This paper by the American Geophysical Union (AGU) forecasts future Arctic sea-ice area and volume evolution. Projections are based on Arctic sea ice simulations generated by the Coupled Model Intercomparison Project (CMIP6). CMIP6 is a global climate multimodel that uses a number of variables such as cumulative anthropogenic CO2 emissions, changes in GMST (global mean surface temperature), etc to capture and forecast changes in Arctic sea-ice coverage.
The Roscongress Foundation presents the salient points of the publication accompanied by fragments of broadcasts of relevant panel discussions from the business programme of international events held by the Roscongress Foundation.
The Coupled Model Intercomparison Project (CMIP6), the latest generation of global climate models, produces simulations of Arctic sea-ice area and volume evolution.
In recent decades, Arctic sea-ice area has decreased rapidly, and the signal of a forced sea ice retreat has clearly emerged from the background noise of year-to-year variability.
In this publication, the authors extend earlier studies that examined model performance in the third and fifth phases of the Coupled Model Intercomparison Project (CMIP3 and CMIP5) by examining model simulations from the sixth phase of the Coupled Model Intercomparison Project (CMIP6), the latest generation of global climate models. For CMIP6, the Sea-Ice Model Intercomparison Project (SIMIP) designed a specific set of diagnostics that allow for detailed analyses of sea ice related processes.
Internal variability causes a large spread of plausible climate trajectories, which must be kept in mind when interpreting simulations.
Sea-ice parameters such as total sea-ice area and total sea-ice volume are highly variable depending on season, length of observation period, etc.
The authors note that internal variability causes a large spread of plausible climate trajectories in response to a given change in the forcing and must carefully be considered when interpreting a possible mismatch between a simulation and a given observational sea ice record.
For the analysis of the simulated sensitivity of Arctic sea ice to changes in external forcing, the researchers calculate two distinct quantities: first, the change in sea-ice area for a given change in cumulative anthropogenic CO2 emissions over the period 19792014 and second, the change in sea-ice area for a given change in GMST (global mean surface temperature) over the period 19792014.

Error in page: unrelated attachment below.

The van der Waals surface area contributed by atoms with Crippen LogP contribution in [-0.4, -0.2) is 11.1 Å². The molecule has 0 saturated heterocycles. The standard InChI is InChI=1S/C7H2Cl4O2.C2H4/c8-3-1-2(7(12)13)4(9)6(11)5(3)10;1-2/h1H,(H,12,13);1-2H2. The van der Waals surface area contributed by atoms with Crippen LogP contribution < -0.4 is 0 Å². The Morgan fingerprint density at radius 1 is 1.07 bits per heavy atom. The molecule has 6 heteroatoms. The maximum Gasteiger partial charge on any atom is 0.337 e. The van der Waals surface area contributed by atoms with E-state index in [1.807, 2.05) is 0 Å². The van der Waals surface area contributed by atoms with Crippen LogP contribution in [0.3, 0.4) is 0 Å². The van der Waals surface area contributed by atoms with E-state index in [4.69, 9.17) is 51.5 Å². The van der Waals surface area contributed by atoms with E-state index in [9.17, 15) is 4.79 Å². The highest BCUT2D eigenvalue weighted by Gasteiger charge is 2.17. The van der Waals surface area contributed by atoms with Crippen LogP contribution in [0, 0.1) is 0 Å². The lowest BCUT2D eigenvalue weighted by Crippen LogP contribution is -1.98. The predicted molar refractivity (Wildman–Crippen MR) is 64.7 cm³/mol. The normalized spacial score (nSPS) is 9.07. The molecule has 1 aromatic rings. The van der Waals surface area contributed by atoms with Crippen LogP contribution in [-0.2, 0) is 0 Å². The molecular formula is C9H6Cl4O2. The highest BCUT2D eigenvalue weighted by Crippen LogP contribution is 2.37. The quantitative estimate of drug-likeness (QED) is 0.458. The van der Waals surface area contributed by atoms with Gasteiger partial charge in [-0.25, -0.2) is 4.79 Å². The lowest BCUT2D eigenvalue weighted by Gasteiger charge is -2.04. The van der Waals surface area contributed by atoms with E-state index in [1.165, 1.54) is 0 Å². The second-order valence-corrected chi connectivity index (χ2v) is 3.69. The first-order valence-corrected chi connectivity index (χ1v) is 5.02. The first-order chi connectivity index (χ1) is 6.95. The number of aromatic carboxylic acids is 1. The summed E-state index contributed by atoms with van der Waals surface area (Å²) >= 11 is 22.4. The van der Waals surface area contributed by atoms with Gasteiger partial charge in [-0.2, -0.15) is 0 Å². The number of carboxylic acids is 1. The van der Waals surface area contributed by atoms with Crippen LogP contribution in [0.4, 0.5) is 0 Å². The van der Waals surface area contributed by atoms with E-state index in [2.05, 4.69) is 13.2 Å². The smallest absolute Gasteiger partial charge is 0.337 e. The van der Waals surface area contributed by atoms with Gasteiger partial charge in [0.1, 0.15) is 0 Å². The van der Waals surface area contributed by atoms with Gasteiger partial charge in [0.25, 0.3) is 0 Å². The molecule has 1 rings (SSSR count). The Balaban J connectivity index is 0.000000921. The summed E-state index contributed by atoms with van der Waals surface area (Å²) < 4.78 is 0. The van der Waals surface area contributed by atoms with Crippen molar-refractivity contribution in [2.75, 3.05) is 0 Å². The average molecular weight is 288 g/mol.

In the vast majority of models, the Arctic Ocean becomes practically sea-ice free by 2050.
In analyzing the future relationship between sea-ice loss and changes in the forcing, the authors find that the simulated correlation between winter Arctic sea-ice area and cumulative CO2 emissions remains high well into the future.
It is important to note that CO2, while being the most important external driver of observed changes in Arctic sea-ice coverage, is not the only cause of observed and future changes. Its dominant role, however, holds well into the future and/or the additional impacts of other anthropogenic forcings, such as methane and aerosols, remain roughly stable over time.
The authors find that in the vast majority of the available CMIP6 simulations, the Arctic Ocean becomes practically sea-ice free in September for the first time before 2050.
This paper is part of Geophysical Research Letters. See full version of the journal here.
For more information about rational use of Russias natural resources and the development of the Arctic region as a strategic goal for economic and social welfare, please see the Environment, The Arctic, and Basic Research sections of the Roscongress information and analytical system.